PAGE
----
F-4 packets you can carry in your pocket to use whenever the snow sticks were mentioned. Beanies, balaclavas, gaiters and neck-ups make practical gifts. Maps are useful for planning a backcountry tour. Energy snacks and water bottles are important for keeping the Nordic skier fueled and hydrated. Belt packs to carry those in are always useful. “Cat crap” to de-fog googles and glasses is a good stocking stuffer, as well as skin and lip protection.

Dennis suggested a ski tune-up would be appreciated by a Nordic skier if they didn’t have the equipment and know-how to do it themselves. You could always gift new skis, poles and boots to your cross-country enthusiast, too. Ragged Mountain has plenty to choose from, for all styles of skiing. They have waxes, brushes and scrapers, too.

For the cross-country skier who likes variety in their winter activities, Ragged has snowshoes and poles, and micro-spikes and other traction devices for hiking or walking on icy surfaces (like last year’s ground cover).

If fat biking is their thing, you can get them an MWVST pass to ride in Whitaker Woods.

By the time I left Intervale, I was “shopped out.” If I had more energy, there were other places I could go shopping for Nordic gear. LL Bean, REI and EMS carry items and gear suitable for Nordic skiers — check out their websites.

Sun and Ski, Stan and Dan’s and Sports Outlet have cross-over gifts, good for alpine or Nordic skiers.

Bretton Woods Nordic Center has an extensive ski shop, with lots of cool items.

Bear Notch Ski Touring has the equipment and passes for sale, too. You don’t have to look too far in this valley to find gifts cross country skiers appreciate.

If you’re an online shopper, you can find cross-country gifts at Akers Ski, Inc. (akers-ski.com). They have clothes and equipment for kids as well as adults.

Books on skiing or calendars make good presents. Visit your local book store or ski shop to see what they have or try Amazon.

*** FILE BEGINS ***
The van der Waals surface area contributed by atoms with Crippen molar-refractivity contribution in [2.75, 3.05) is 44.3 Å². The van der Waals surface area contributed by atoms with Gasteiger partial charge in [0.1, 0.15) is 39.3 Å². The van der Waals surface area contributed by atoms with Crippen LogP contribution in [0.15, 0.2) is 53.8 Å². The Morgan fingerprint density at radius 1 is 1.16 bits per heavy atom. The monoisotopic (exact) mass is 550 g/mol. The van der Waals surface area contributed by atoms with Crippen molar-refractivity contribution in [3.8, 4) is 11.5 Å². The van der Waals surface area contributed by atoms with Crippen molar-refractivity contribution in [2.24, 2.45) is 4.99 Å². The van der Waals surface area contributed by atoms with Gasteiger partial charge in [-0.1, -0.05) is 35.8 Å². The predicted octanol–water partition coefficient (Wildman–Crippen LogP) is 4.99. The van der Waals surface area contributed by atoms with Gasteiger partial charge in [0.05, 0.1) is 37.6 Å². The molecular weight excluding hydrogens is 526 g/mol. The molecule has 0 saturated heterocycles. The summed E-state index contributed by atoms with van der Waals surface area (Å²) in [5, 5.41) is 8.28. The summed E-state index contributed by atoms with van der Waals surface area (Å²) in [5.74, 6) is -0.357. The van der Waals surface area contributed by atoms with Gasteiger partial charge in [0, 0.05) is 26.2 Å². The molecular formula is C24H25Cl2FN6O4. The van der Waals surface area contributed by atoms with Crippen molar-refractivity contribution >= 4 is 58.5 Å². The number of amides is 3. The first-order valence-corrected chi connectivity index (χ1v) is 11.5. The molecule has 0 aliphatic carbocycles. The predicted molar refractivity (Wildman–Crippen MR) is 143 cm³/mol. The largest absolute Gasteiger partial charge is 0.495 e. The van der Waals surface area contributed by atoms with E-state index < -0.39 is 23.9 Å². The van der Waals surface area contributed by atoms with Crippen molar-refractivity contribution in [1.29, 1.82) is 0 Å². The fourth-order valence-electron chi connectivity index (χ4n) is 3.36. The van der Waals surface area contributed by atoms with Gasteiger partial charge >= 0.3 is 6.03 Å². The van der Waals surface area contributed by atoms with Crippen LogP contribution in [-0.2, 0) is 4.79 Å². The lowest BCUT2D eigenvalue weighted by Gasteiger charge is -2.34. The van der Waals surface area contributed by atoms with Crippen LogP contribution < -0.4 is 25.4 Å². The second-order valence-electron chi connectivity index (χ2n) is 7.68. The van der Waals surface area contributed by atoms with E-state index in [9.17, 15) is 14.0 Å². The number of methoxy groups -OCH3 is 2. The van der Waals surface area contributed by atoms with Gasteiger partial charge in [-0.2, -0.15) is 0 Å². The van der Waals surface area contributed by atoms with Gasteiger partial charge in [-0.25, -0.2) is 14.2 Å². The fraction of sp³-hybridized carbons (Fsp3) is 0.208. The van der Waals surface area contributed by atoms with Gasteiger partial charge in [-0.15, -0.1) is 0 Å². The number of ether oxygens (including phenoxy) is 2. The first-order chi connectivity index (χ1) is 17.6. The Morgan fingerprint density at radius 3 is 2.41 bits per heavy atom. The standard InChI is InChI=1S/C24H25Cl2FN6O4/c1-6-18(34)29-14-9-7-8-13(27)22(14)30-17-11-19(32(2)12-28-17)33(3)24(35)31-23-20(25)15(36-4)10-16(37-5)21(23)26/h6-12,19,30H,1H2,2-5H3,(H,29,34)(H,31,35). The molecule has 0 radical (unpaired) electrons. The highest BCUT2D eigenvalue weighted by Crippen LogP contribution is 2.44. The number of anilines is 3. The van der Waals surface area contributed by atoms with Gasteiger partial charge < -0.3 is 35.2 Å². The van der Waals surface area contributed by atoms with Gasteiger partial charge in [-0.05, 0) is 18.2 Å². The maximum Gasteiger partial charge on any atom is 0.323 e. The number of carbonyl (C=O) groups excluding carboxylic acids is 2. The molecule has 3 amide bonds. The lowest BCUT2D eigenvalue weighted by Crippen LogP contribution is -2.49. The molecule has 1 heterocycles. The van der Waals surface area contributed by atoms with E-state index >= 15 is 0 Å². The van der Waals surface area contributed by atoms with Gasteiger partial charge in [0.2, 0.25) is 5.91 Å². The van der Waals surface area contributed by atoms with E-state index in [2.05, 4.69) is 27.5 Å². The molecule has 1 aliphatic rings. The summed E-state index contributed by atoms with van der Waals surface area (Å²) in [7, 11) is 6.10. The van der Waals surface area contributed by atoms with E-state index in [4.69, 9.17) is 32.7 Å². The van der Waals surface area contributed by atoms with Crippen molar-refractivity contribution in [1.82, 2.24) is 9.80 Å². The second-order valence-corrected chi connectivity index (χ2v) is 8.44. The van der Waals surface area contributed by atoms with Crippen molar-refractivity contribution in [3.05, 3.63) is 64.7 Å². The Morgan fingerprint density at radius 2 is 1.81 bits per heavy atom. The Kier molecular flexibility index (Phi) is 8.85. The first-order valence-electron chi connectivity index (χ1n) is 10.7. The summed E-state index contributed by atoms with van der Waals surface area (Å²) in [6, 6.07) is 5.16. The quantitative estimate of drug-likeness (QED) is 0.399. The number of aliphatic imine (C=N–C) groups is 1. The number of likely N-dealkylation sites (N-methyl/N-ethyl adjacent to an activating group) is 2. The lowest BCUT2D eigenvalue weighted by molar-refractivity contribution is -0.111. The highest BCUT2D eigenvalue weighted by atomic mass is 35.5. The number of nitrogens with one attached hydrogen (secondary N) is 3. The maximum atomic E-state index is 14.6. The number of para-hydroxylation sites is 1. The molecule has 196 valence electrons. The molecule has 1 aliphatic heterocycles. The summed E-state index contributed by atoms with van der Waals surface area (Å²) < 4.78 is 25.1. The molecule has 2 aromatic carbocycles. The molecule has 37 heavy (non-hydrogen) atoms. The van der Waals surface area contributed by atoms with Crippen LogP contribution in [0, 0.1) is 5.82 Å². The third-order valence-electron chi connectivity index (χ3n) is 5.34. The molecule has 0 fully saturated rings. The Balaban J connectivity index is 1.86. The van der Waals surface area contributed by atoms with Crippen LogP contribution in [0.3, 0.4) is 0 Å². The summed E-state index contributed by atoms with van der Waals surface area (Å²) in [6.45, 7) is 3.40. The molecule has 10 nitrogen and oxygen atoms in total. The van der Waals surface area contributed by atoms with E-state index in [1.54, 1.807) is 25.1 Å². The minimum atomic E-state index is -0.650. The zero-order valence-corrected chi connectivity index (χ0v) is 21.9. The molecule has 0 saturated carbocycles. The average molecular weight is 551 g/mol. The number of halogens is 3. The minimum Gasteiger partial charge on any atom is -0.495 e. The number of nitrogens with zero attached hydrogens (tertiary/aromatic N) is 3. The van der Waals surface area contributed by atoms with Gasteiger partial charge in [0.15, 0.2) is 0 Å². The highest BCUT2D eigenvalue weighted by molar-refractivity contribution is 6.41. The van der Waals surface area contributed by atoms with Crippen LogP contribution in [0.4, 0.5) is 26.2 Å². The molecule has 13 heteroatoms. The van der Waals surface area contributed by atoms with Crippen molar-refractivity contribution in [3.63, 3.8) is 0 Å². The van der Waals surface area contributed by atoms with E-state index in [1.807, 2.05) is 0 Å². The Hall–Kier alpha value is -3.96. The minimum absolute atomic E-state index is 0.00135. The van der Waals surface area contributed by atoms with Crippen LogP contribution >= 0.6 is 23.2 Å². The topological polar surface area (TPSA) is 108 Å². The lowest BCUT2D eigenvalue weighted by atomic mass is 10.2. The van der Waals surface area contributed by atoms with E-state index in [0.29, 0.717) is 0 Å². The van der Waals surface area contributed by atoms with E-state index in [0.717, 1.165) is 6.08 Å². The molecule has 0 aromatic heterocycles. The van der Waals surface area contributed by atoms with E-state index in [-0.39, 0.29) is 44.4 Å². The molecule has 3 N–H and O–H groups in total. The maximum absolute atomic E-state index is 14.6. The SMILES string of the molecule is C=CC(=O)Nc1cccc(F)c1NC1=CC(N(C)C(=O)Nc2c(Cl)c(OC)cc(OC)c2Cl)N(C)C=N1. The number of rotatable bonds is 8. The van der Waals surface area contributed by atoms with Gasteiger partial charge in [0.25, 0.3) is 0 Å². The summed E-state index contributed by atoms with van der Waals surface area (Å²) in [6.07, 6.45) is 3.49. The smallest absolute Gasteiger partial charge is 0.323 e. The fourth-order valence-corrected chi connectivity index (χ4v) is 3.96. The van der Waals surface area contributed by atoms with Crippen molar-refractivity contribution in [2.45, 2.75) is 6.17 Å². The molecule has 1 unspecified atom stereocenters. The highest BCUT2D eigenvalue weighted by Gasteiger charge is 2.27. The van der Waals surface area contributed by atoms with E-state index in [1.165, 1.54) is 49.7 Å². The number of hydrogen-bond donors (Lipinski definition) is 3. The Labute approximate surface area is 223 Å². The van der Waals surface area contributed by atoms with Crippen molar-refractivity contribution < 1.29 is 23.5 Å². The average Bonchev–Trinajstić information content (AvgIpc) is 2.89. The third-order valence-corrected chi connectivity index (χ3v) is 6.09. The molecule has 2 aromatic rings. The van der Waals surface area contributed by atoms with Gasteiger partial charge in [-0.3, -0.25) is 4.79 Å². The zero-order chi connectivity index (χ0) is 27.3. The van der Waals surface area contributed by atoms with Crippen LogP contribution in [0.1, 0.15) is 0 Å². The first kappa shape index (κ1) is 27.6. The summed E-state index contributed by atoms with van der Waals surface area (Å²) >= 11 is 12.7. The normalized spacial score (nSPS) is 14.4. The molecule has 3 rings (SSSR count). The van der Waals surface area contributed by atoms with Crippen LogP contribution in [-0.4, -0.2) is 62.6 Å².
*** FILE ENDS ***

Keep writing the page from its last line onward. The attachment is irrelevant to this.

One of my favorite ski books is Steve Hindman’s “Cross-Country Skiing for Fun and Fitness.” It has good information for novices to experts.

Magazine subscriptions are a good way to keep your Nordic skier up to date on gear, techniques, and places to go. I ask for “Cross Country Skier,” the journal of Nordic skiing every year. Your cross-country skier, whether expert or novice, will find articles of interest there.

Whether you’re buying gifts for children or adults, novices or expert cross skiers, consider what will make their ski experience better. It might be new equipment, the latest waxes and the coolest clothes. Or it might be something as simple and practical as new socks, gloves or long underwear.

Stocking stuffer items — lip balm, energy snacks, F-4 packets, insulated water bottles — are always welcomed. Ski passes or lesson packets make it easier for Nordics to get out on the snow and have fun. Cross-country reading materials and videos help skiers improve their knowledge and skills. If you’re not sure what your skier needs or want, gift certificates are always a great present.

Hopefully, we’ll have new snow soon and it’ll be time to go cross-country skiing. Get your Nordic skier Christmas shopping done early, and hit the trails!

Upcoming events

Through Tuesday, Dec. 24 (Tuesday): Mount Washington Valley Ski Touring season pass sale.

Saturday, Dec. 14: Jackson Ski Touring Foundation’s potluck, 5-7 p.m.

Sunday, Dec. 15: Great Glen Trails Bill Koch Ski League starts, 1:30-3:30 p.m.for students in grades 1-8. Great Glen BKL Club, according to its website, is a “weekly program that emphasizes the fun of skiing, making new friends, and learning and improving skiing skills.”

Tuesday, Dec. 17: Great Glen Trails Nordic warm-ups, 10-11:30 a.m.

Saturday, Dec. 28: Great Glen Trails Evening Snowshoe Tour, 7 p.m.

Sally McMurdo is currently a cross country ski instructor at Jackson Ski Touring Foundation. For almost four decades, she has explored New England’s groomed and ungroomed trails on all kinds of skis.